Last month, I attended NAHB’s midyear meeting in Miami and had the pleasure of sitting in on a presentation by Daniel Swift, president and CEO of Des Moines-based architecture group BSB Design.
Estate Tax Must Go
When Benjamin Franklin said 'nothing is certain but death and taxes,' he most likely wasn't thinking in terms of cause and effect.
|Kent Conine, President NAHB
When Benjamin Franklin said "nothing is certain but death and taxes," he most likely wasn't thinking in terms of cause and effect. However, where estate taxes are concerned, his words proved prophetic.
In particular, the estate tax places a heavy burden on the heirs of family-run home building companies, that, in some cases, have had to liquidate their assets to pay the tax.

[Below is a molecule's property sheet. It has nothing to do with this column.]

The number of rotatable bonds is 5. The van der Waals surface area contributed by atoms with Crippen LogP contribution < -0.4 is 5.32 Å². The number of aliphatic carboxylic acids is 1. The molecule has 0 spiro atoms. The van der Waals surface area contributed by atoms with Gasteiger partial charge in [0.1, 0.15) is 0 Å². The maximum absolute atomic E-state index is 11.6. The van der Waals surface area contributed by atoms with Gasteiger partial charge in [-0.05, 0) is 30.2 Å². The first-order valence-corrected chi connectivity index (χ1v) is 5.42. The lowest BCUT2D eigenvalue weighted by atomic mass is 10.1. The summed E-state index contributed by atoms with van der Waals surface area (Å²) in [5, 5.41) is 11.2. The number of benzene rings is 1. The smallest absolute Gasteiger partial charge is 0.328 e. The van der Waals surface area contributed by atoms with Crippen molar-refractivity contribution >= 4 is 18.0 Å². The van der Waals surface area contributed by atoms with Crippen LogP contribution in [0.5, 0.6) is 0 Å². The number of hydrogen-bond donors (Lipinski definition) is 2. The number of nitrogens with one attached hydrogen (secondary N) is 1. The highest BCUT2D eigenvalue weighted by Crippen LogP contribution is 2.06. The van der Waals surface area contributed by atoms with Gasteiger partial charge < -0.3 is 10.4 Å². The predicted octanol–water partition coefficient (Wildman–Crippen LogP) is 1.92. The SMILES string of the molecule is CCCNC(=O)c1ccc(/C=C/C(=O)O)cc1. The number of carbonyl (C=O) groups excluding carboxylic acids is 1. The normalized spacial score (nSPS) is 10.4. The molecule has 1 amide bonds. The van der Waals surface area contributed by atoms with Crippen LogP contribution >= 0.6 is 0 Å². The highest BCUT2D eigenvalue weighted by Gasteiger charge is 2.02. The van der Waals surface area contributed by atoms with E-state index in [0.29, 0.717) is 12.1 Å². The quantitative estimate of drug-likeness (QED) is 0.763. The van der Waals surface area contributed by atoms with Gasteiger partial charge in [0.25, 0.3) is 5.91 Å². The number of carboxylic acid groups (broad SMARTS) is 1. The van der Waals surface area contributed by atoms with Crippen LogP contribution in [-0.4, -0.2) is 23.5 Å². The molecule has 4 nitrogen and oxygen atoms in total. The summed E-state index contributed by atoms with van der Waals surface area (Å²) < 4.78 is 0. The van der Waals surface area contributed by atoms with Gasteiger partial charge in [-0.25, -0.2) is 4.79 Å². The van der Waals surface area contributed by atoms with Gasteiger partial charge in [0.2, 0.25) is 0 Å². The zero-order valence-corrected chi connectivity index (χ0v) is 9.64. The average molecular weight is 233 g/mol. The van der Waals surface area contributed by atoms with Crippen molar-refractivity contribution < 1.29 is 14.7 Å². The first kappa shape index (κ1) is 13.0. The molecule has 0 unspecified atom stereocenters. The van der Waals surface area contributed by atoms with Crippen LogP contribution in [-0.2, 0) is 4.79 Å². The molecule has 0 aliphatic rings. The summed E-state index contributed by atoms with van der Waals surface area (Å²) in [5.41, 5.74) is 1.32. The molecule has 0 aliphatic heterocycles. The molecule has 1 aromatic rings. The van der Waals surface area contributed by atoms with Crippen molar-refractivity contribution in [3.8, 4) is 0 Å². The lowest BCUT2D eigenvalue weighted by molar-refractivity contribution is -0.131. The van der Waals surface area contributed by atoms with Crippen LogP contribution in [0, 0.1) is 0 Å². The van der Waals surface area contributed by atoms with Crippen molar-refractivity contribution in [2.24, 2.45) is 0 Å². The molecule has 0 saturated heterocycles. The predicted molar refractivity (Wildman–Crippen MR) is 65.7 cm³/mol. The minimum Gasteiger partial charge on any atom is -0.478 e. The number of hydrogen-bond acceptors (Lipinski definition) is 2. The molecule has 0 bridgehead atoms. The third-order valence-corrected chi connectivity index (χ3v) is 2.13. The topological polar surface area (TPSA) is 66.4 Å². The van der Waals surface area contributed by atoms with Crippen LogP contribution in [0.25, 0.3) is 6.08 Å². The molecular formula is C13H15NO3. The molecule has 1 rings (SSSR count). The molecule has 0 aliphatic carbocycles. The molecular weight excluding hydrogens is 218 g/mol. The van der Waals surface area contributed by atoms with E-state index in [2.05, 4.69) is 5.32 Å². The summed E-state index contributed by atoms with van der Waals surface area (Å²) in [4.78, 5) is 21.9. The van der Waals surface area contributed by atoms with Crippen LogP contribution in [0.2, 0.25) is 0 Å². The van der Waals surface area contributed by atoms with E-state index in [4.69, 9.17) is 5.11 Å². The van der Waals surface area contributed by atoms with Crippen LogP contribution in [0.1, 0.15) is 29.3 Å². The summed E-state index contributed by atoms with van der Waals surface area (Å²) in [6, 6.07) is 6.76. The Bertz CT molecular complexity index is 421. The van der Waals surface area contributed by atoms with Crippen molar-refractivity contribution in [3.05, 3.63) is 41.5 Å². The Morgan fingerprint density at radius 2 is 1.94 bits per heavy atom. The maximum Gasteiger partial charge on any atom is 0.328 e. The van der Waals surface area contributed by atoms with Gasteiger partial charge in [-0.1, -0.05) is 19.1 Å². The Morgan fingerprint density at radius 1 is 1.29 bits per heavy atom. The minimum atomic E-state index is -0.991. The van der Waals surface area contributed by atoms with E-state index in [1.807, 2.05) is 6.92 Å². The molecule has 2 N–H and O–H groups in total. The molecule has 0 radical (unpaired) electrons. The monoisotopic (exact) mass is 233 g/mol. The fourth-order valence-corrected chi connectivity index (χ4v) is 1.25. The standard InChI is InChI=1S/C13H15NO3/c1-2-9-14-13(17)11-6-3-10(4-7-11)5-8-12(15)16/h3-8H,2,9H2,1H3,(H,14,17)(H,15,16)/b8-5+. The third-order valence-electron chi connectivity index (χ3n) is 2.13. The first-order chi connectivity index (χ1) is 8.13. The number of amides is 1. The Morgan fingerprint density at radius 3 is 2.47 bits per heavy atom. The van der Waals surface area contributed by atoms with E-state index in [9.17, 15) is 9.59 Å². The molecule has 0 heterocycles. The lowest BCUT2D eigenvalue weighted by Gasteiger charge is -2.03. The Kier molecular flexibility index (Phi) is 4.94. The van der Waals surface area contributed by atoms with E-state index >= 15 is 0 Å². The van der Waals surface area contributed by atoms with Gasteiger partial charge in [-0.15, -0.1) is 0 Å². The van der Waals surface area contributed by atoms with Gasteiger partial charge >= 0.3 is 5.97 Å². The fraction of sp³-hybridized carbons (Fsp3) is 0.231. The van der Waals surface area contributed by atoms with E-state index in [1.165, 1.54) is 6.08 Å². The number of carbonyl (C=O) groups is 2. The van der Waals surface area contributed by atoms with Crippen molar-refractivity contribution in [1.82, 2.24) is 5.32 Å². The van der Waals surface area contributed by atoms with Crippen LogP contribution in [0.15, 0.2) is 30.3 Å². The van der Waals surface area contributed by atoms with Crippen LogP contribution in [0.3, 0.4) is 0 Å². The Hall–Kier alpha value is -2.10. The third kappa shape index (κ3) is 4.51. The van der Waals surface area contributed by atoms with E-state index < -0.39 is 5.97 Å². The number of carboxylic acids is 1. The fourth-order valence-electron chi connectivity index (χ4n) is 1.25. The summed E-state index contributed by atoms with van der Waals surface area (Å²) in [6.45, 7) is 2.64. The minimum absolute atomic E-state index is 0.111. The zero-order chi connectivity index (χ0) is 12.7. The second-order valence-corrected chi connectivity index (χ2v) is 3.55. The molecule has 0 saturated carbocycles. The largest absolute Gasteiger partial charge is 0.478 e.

Under the current law, enacted in 2001, the estate tax will be reduced gradually until it is entirely repealed in 2010. But the tax is scheduled to return in 2011, when the entire estate tax cut enacted by Congress expires.
Such uncertainty in estate tax laws makes it difficult for builders and other owners of small businesses to plan their estates.
The House of Representatives recently passed H.R. 8, the Death Tax Repeal Permanency Act of 2003, noting it will help small, family-owned businesses create more jobs and continue to prosper. It's time for the Senate to follow the House's lead.